Compress and reconstruct with AI: Meta Encodec can compress audio files much better than MP3 at 64 kb/s and maintain high quality comparable to the original.
Meta calls Encodec “AI-powered hypercompression” for audio files. The three-stage system first compresses audio to a given target size and then reconstructs the waveform. All processes happen in real-time on a single CPU core.
- The encoder transforms raw data to higher dimensions at a lower frame rate.
- The quantizer compresses to the specified target size at MP3 level.
- The decoder converts the compressed signal back to a waveform that most closely resembles the original audio.
The key with the decoder is to identify those changes that cannot be perceived by humans, since “perfect reconstruction is impossible at low bit rates”, Meta writes.
Meta relies on the discriminator approach known from GA networks for decoding: the compression model generates samples that are evaluated by a discriminator as real or generated. If the discriminator recognizes the sample as generated, the compression model changes its output until the discriminator deems the result to be genuine. This results in a “cat-and-mouse game” that pushes audio quality upward, according to Meta.
AI beats handwritten code
Classic human-written codecs for encoding and decoding such as MP3, Opus, and EVS are “probably reaching the limits of what they can give us,” Meta AI writes. Encodec, on the other hand, can reconstruct low-bitrate audio (64 kb/s) without loss of quality and has the potential for further improvement, the researchers claim.
We achieve an approximate 10x compression rate compared with MP3 at 64 kbps, without a loss of quality. While such techniques have been explored before for speech, we are the first to make it work for 48 kHz sampled stereo audio (i.e., CD quality), which is the standard for music distribution.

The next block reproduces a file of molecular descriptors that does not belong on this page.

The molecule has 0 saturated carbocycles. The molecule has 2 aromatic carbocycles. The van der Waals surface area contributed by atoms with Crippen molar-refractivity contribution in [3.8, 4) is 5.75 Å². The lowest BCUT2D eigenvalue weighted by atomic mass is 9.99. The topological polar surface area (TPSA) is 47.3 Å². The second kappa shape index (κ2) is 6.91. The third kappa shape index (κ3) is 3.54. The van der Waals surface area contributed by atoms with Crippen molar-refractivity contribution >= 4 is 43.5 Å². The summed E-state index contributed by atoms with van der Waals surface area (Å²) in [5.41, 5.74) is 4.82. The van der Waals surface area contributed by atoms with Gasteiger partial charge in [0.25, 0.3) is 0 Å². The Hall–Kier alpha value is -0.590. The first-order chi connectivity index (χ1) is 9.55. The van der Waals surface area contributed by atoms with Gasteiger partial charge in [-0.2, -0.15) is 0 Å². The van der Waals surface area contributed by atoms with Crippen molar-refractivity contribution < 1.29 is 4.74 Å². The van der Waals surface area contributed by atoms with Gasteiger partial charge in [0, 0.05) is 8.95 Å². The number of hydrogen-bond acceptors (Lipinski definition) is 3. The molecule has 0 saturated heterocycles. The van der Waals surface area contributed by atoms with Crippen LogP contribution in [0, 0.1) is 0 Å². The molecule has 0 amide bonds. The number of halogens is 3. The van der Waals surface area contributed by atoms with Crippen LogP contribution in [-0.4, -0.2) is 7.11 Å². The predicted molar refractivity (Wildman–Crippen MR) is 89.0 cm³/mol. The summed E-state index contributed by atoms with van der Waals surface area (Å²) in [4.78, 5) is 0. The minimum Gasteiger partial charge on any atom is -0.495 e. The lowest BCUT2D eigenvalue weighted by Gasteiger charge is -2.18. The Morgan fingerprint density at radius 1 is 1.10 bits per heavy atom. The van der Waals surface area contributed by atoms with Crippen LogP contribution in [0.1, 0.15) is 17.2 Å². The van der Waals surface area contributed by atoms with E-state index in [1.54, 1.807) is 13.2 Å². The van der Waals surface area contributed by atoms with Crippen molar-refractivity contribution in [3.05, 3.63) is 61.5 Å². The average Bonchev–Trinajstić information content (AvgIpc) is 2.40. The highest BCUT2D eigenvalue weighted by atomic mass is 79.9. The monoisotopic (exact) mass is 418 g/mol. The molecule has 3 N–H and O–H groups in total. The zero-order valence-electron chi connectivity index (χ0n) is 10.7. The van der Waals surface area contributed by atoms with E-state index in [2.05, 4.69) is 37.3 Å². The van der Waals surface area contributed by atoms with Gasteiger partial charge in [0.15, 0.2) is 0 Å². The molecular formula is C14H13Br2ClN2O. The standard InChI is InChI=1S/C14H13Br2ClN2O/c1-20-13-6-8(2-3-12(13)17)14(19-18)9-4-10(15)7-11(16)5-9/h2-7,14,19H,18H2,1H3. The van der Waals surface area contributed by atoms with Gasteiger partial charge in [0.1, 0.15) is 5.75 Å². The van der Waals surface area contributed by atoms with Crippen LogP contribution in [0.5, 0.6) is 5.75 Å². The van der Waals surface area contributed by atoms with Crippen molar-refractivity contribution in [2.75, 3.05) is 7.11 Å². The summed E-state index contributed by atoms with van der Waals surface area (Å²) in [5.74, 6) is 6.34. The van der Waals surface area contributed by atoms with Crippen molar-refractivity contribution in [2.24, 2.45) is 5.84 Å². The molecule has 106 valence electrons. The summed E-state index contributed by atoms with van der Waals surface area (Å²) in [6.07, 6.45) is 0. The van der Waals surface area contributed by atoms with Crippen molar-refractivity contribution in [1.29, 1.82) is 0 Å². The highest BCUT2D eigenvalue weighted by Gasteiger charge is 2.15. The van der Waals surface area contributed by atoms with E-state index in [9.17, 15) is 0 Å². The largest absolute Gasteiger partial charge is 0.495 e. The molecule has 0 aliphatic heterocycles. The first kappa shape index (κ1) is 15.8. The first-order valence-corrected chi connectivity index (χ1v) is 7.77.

The research team also trained a small Transformer-based language model, with the goal of running end-to-end compression and decompression faster than real-time on a single CPU core. Using the transformer could save an additional 40 percent bandwidth while maintaining quality if latency is not critical, as in music streaming, the researchers write.
In the human evaluation of the audio quality of various compression methods, including Google’s AI-based Lyra-v2, Encodec performed best, here in particular the Transformer-based variant.
Meta AI believes AI compression can get even better
As HD music and video streaming services for mobile devices become more widespread, the importance of efficient compression is gaining momentum, the researchers write. AI compression has not yet reached its limits, according to the team. In addition, chips in smartphones or notebooks could be optimized to support the compression and decompression of files while consuming less power.
In the future, Meta plans to explore spatial audio compression for VR and AR, which involves compressing multiple audio channels while preserving spatial information. Earlier this summer, Meta already unveiled an open-source AI model for generating spatial audio for AR and VR.
Meta’s Encodec code is available on Github. Meta also plans to use AI to compress video in an upcoming research project.